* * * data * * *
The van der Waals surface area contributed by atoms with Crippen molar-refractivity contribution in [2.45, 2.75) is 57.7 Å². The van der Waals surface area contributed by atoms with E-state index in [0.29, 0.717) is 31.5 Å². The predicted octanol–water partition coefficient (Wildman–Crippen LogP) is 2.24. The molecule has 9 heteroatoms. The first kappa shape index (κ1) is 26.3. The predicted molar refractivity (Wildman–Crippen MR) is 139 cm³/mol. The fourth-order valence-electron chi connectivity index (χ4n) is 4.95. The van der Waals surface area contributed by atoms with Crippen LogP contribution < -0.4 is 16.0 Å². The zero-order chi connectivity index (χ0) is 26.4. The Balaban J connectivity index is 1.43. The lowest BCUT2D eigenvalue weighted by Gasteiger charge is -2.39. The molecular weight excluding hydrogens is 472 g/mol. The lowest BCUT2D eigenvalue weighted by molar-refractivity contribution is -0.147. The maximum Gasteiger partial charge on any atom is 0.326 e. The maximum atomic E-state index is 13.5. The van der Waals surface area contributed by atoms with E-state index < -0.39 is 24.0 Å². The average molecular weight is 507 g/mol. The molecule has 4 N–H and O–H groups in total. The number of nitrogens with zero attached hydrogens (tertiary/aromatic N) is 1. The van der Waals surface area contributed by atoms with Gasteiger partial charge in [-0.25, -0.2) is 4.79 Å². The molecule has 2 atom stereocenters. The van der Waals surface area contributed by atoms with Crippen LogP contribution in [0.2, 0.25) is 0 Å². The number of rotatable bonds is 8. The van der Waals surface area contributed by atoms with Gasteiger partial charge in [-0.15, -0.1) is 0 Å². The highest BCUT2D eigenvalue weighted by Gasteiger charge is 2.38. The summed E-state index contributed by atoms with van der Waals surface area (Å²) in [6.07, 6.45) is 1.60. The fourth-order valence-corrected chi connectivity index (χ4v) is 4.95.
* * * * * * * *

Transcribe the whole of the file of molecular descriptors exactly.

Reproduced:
The van der Waals surface area contributed by atoms with Crippen molar-refractivity contribution in [2.45, 2.75) is 57.7 Å². The van der Waals surface area contributed by atoms with E-state index in [0.29, 0.717) is 31.5 Å². The predicted octanol–water partition coefficient (Wildman–Crippen LogP) is 2.24. The molecule has 9 heteroatoms. The first kappa shape index (κ1) is 26.3. The predicted molar refractivity (Wildman–Crippen MR) is 139 cm³/mol. The fourth-order valence-electron chi connectivity index (χ4n) is 4.95. The van der Waals surface area contributed by atoms with Crippen LogP contribution < -0.4 is 16.0 Å². The zero-order chi connectivity index (χ0) is 26.4. The Balaban J connectivity index is 1.43. The lowest BCUT2D eigenvalue weighted by Gasteiger charge is -2.39. The molecular weight excluding hydrogens is 472 g/mol. The lowest BCUT2D eigenvalue weighted by molar-refractivity contribution is -0.147. The maximum Gasteiger partial charge on any atom is 0.326 e. The maximum atomic E-state index is 13.5. The van der Waals surface area contributed by atoms with E-state index < -0.39 is 24.0 Å². The average molecular weight is 507 g/mol. The molecule has 4 N–H and O–H groups in total. The number of nitrogens with zero attached hydrogens (tertiary/aromatic N) is 1. The van der Waals surface area contributed by atoms with Gasteiger partial charge in [-0.25, -0.2) is 4.79 Å². The molecule has 2 atom stereocenters. The van der Waals surface area contributed by atoms with Crippen LogP contribution in [0.2, 0.25) is 0 Å². The number of rotatable bonds is 8. The van der Waals surface area contributed by atoms with Gasteiger partial charge in [-0.15, -0.1) is 0 Å². The highest BCUT2D eigenvalue weighted by Gasteiger charge is 2.38. The summed E-state index contributed by atoms with van der Waals surface area (Å²) in [6.07, 6.45) is 1.60. The fourth-order valence-corrected chi connectivity index (χ4v) is 4.95.